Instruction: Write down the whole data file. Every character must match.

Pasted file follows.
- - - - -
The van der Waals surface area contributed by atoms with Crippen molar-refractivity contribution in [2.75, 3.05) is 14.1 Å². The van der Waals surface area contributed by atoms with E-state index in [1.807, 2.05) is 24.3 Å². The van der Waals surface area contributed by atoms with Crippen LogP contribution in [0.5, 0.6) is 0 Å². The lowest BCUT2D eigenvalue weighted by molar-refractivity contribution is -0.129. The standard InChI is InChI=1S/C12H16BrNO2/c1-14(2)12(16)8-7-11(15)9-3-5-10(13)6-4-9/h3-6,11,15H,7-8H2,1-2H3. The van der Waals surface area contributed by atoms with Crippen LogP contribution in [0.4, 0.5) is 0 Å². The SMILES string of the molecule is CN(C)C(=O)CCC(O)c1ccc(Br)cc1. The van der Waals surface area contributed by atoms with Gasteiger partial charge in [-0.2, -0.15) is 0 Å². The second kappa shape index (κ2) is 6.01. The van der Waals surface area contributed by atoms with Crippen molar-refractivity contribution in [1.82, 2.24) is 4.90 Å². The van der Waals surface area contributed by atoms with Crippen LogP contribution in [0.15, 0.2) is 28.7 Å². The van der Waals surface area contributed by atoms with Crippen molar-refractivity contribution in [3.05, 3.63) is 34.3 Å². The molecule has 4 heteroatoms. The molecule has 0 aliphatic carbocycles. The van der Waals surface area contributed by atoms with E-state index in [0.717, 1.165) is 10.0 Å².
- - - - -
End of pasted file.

The van der Waals surface area contributed by atoms with Crippen molar-refractivity contribution in [2.75, 3.05) is 14.1 Å². The van der Waals surface area contributed by atoms with E-state index in [1.807, 2.05) is 24.3 Å². The van der Waals surface area contributed by atoms with Crippen LogP contribution in [0.5, 0.6) is 0 Å². The lowest BCUT2D eigenvalue weighted by molar-refractivity contribution is -0.129. The standard InChI is InChI=1S/C12H16BrNO2/c1-14(2)12(16)8-7-11(15)9-3-5-10(13)6-4-9/h3-6,11,15H,7-8H2,1-2H3. The van der Waals surface area contributed by atoms with Crippen LogP contribution in [0.4, 0.5) is 0 Å². The SMILES string of the molecule is CN(C)C(=O)CCC(O)c1ccc(Br)cc1. The van der Waals surface area contributed by atoms with Gasteiger partial charge in [-0.2, -0.15) is 0 Å². The second kappa shape index (κ2) is 6.01. The van der Waals surface area contributed by atoms with Crippen molar-refractivity contribution in [1.82, 2.24) is 4.90 Å². The van der Waals surface area contributed by atoms with Crippen LogP contribution in [0.15, 0.2) is 28.7 Å². The van der Waals surface area contributed by atoms with Crippen molar-refractivity contribution in [3.05, 3.63) is 34.3 Å². The molecule has 4 heteroatoms. The molecule has 0 aliphatic carbocycles. The van der Waals surface area contributed by atoms with E-state index in [0.717, 1.165) is 10.0 Å².